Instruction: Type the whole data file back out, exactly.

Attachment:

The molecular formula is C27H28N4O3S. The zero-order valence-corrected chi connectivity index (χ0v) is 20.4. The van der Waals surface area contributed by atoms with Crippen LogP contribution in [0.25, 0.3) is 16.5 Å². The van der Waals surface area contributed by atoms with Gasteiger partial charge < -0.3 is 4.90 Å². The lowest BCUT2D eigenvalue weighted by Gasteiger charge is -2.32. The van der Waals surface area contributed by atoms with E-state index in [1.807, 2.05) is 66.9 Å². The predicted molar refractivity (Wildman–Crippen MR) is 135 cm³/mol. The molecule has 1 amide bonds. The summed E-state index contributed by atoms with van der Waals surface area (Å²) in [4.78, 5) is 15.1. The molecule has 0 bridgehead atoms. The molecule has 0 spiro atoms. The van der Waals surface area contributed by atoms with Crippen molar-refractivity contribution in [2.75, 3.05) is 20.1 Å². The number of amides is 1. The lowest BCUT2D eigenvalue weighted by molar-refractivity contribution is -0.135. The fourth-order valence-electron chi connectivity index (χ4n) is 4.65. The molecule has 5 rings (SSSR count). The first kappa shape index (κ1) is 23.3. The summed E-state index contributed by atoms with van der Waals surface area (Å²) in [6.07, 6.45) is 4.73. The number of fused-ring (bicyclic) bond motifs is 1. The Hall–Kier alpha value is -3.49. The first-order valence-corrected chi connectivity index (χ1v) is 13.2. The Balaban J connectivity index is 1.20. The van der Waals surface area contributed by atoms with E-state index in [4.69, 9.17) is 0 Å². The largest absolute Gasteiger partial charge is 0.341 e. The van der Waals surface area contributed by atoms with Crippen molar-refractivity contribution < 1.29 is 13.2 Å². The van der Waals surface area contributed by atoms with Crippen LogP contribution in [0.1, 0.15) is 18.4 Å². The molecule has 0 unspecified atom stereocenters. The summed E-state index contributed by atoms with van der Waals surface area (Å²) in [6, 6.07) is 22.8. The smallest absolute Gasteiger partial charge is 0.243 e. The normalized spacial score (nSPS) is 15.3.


The molecular formula is C27H28N4O3S. The zero-order valence-corrected chi connectivity index (χ0v) is 20.4. The van der Waals surface area contributed by atoms with Crippen LogP contribution in [0.25, 0.3) is 16.5 Å². The van der Waals surface area contributed by atoms with Gasteiger partial charge < -0.3 is 4.90 Å². The lowest BCUT2D eigenvalue weighted by Gasteiger charge is -2.32. The van der Waals surface area contributed by atoms with E-state index in [1.807, 2.05) is 66.9 Å². The predicted molar refractivity (Wildman–Crippen MR) is 135 cm³/mol. The molecule has 1 amide bonds. The summed E-state index contributed by atoms with van der Waals surface area (Å²) in [4.78, 5) is 15.1. The molecule has 0 bridgehead atoms. The molecule has 0 spiro atoms. The van der Waals surface area contributed by atoms with Crippen molar-refractivity contribution in [2.75, 3.05) is 20.1 Å². The number of amides is 1. The lowest BCUT2D eigenvalue weighted by molar-refractivity contribution is -0.135. The fourth-order valence-electron chi connectivity index (χ4n) is 4.65. The molecule has 5 rings (SSSR count). The first kappa shape index (κ1) is 23.3. The summed E-state index contributed by atoms with van der Waals surface area (Å²) in [6.07, 6.45) is 4.73. The number of fused-ring (bicyclic) bond motifs is 1. The Hall–Kier alpha value is -3.49. The first-order valence-corrected chi connectivity index (χ1v) is 13.2. The Balaban J connectivity index is 1.20. The van der Waals surface area contributed by atoms with E-state index in [4.69, 9.17) is 0 Å². The largest absolute Gasteiger partial charge is 0.341 e. The van der Waals surface area contributed by atoms with Crippen molar-refractivity contribution < 1.29 is 13.2 Å². The van der Waals surface area contributed by atoms with Crippen LogP contribution in [0.1, 0.15) is 18.4 Å². The molecule has 0 unspecified atom stereocenters. The summed E-state index contributed by atoms with van der Waals surface area (Å²) in [6, 6.07) is 22.8. The smallest absolute Gasteiger partial charge is 0.243 e. The normalized spacial score (nSPS) is 15.3.